Elon Musk took the stand on Monday to defend Tesla’s 2016 acquisition of SolarCity against a lawsuit by shareholders seeking to recoup the $2.6 billion the company paid for the ailing solar panel maker.
Soon after taking the stand, Musk denied the deal was a bailout of SolarCity as Tesla shareholders have alleged.
“Since it was a stock-for-stock transaction and I owned almost exactly the same percentage of both there was no financial gain,” he said, responding to questions from his attorney.
Musk’s testimony kicks off a two-week trial in Wilmington, Delaware, before Vice Chancellor Joseph Slights, who will decide whether the SolarCity deal was fair to Tesla stockholders.
The lawsuit by union pension funds and asset managers alleges the celebrity CEO strong-armed Tesla’s board to buy SolarCity, just as it was about to run out of cash. Musk owned a 22 percent stake in SolarCity, which was founded by his cousins.
At the time of the purchase, he also owned about a 22 percent stake in Tesla.
Shareholders asked the court to order Musk, one of world’s richest people, to repay to Tesla what it spent on the deal, which would represent one of the largest judgments ever against an individual. However, even if the judge finds the deal was unfair, he could award a much lower amount of damages.
Musk, wearing a dark suit, white shirt and dark tie, testified that for years before the SolarCity deal he saw the solar panel company as a natural part of the transition to sustainable energy.
He touted the deal at the time as central to his “Master Plan, Part Deux,” which aims to reshape transportation by using sustainable energy to power fleets of self-driving electric vehicles.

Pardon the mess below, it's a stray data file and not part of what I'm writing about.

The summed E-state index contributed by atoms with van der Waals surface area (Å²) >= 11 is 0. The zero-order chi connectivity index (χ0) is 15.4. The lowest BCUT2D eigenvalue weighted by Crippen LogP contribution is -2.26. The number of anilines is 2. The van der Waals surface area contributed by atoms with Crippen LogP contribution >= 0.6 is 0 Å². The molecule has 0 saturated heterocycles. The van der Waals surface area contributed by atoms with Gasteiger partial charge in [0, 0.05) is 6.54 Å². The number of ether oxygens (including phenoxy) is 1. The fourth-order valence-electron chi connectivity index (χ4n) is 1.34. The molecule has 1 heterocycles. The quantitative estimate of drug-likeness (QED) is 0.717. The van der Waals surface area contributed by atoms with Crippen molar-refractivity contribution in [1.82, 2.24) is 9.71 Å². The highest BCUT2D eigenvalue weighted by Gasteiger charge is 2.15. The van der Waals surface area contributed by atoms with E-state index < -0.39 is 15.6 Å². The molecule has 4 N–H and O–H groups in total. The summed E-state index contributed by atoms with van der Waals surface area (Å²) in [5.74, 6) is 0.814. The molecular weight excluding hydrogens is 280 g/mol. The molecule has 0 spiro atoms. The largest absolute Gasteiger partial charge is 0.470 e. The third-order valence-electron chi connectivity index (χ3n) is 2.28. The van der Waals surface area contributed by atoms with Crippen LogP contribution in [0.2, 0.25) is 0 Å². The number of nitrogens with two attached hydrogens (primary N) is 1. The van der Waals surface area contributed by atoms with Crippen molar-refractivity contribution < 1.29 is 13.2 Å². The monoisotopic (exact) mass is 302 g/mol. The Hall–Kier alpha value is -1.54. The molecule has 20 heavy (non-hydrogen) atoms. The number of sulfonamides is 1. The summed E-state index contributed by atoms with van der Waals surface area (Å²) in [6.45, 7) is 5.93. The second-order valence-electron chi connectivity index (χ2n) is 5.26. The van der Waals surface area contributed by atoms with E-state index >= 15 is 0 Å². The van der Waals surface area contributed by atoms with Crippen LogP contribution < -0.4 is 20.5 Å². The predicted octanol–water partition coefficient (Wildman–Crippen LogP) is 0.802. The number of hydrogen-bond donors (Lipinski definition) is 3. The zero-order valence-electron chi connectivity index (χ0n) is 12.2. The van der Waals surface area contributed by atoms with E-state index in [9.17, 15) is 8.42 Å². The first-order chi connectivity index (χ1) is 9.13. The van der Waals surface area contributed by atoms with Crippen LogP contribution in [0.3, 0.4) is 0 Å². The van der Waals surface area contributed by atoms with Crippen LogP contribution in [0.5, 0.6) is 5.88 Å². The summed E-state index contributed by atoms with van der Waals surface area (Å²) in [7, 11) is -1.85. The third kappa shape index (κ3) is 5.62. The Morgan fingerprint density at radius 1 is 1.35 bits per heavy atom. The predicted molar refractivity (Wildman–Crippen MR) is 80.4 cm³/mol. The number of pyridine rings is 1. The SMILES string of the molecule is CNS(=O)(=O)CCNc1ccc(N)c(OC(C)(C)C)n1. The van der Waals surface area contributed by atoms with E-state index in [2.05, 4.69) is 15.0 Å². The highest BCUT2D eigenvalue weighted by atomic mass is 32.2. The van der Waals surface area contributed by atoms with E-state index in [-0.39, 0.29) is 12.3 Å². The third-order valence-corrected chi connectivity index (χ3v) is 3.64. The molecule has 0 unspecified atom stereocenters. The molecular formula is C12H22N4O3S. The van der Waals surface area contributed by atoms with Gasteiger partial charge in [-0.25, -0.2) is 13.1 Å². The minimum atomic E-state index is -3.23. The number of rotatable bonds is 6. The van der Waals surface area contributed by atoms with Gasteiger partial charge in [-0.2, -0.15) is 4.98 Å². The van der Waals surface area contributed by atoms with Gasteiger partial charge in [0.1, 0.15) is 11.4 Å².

Musk said on Monday that he did not control the appointment of board members or their compensation and that they negotiated the SolarCity deal and its economic terms without his influence.
Asked by his attorney, Evan Chesler, to describe his relationship with the board of directors Musk said: “I’d say good. They work hard and are competent. They provide good advice and are rigorous in acting on behalf of shareholders.”
On cross-examination, shareholder attorney, Randall Baron warned Musk that “we plan to spend a lot of time with you. It’s going to be a grind.”
Musk grimaced, poked at the six-inch thick binder exhibit and replied “I can tell by the binder.”
Legal experts said the judge will be looking for evidence that Musk threatened board members or that directors felt they could not stand up to him.
The shareholders’ lawsuit accuses Musk of dominating deal discussions, pushing Tesla to pay more for SolarCity and misleading shareholders about the deteriorating financial health of the solar panel maker.
Central to the case will be allegations that Musk, with his 22 percent stake in Tesla at the time of the deal, was nonetheless a controlling shareholder. If he was, it would impose a tougher legal standard and increase the likelihood the deal was unfair to shareholders.
“It would be a surprise to most people if the court were to come out and say that he doesn’t control here,” said Brian Quinn, a professor at Boston College Law School. “Because he certainly acts like he does.”
Tesla’s directors settled allegations from the same lawsuit last year for $60 million, paid by insurance, without admitting fault.
Slights will likely take months before he issues a ruling.
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